What It Means to Be A Jew
There are so many attempts to define what it means to be a Jew. Is it genetic? Consensual? Opting-in? Participatory-only? Are you a Jew because you eat bagels and cream cheese, or, as we’re in the midst of Shavuot thoughts, cheesecake? Do you experience being a Jew by studying Torah? By acting “ethically” (whatever that might mean)? Does not driving a car on Saturday qualify? Do you need to wear the uniform of a black suit and an oversize hat? Is daily prayer non-negotiable? Can watching TV or going to movies disbar you? What about on Saturday? Are we a people, a race, a religion, a country?
These are all old questions, addressed, answered and re-answered countless times.
In the spirit of Shavuot, which we just finished celebrating, my working definition is that to be a Jew is to be married to God; not in the same sense as Catholic nuns and priests who renounce marriage with other humans. Of course, there is the Aggadata that God held Mount Sinai over our heads, as a chupah — wedding canopy — when giving us the Torah (though the simple meaning of the story is a little less romantic: He gave us the choice to accept the Torah, in which case the mountain was, indeed, a chupah, but if we refused, we’d be buried beneath it.) This image of coercion, combined with our laws of relationships, removes, as it were, God’s option of ever divorcing us. And, as the second chapter of Hosea (2:21-22) has God saying to us, “And I will wed you forever……”
Today, the concept of eternal marriage and commitment sounds to many of us as fantasy. But even in the “good old days,” when divorce was the exception rather than the rule, an eternally ideal marriage was never on the menu. Since, by definition, we humans are not perfect and complete within ourselves, we have, and always will have, needs. No matter how loving one or both of a couple are, the combined individual needs, no matter how small they might theoretically be, doesn’t allow us to be permanent givers, concerned only with our mate’s happiness and not with our own. As humans, everything will be flawed and the best we can do is to minimize those flaws.
A Jew’s marriage with The Creator, on the other hand, is of an entirely different order. God is, by definition, complete within Himself, lacking nothing. In His simple Unity as One Who creates and creates for the benefit of others, His “agenda” is to fill each of us with precisely what we individually need, both in terms of quality and quantity. God is never “in competition” with us over any supposedly “rare” resource since, to God, the Creator and Source of All, not only has no needs nor desires for any “things” but ho,w could any conceivable resource possibly be “rare” to Him?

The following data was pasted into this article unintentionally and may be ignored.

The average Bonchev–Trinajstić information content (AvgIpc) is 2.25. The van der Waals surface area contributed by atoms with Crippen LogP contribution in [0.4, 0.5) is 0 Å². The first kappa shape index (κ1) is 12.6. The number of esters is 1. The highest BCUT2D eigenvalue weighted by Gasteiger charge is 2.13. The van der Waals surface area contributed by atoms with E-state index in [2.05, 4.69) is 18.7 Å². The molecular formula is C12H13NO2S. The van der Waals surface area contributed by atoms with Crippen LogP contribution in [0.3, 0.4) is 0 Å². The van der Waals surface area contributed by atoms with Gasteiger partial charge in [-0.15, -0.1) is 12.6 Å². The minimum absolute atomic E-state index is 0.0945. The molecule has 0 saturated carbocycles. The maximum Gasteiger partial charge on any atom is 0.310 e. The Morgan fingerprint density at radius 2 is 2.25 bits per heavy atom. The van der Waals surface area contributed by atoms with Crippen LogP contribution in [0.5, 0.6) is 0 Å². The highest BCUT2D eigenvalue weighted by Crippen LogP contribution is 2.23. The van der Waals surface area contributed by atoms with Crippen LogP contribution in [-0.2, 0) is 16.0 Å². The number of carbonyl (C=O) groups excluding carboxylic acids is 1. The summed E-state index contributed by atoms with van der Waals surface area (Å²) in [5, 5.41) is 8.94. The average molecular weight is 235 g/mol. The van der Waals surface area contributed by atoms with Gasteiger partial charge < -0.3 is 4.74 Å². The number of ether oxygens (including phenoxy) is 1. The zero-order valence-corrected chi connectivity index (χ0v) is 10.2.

Since, in His Wisdom, He understands that a necessary component for human satisfaction is a sense of independence, He provides a modality for us to earn our satisfaction rather than giving it to us without any effort on our part, accompanied by the unavoidable shame of feeling undeserving. This “modality” the Torah, both guides us, step-by-step, to earning fulfillment, and is, itself, that fulfillment.
The Ketubah (the marriage contract), with which The Almighty betroths each of us as individual elements of His beloved — the Torah — is an ingenious “interface” in which He embeds those aspects of Himself that he gives us the potential to experience, bond (devekut) and interact with, the 613 mitzvot (as well as the historical and moral tales of our ancestors). Moreover, he creates each of us with an analogous structure that allows us, by following these mitzvot-directions, to fully engage with the 613-faceted interface to Him that He provided.
Imagine an earthly marriage where not only can good intentions be assumed, but where an opportunity to express our love and to deepen our connection with our lover is provided every single instant! Here is that marriage where our Lover never puts Himself before our needs, where counsel and encouragement and explicit instructions are lovingly offered every moment.
Just as with a material marriage, there is both much to prepare in advance, and also much to review and revisit after experiencing such an intensely transforming moment. In addition to the fellowship, the happiness and, yes, the cheesecake, may we all experience, and continue to experience the primal transformation that is Shavuot.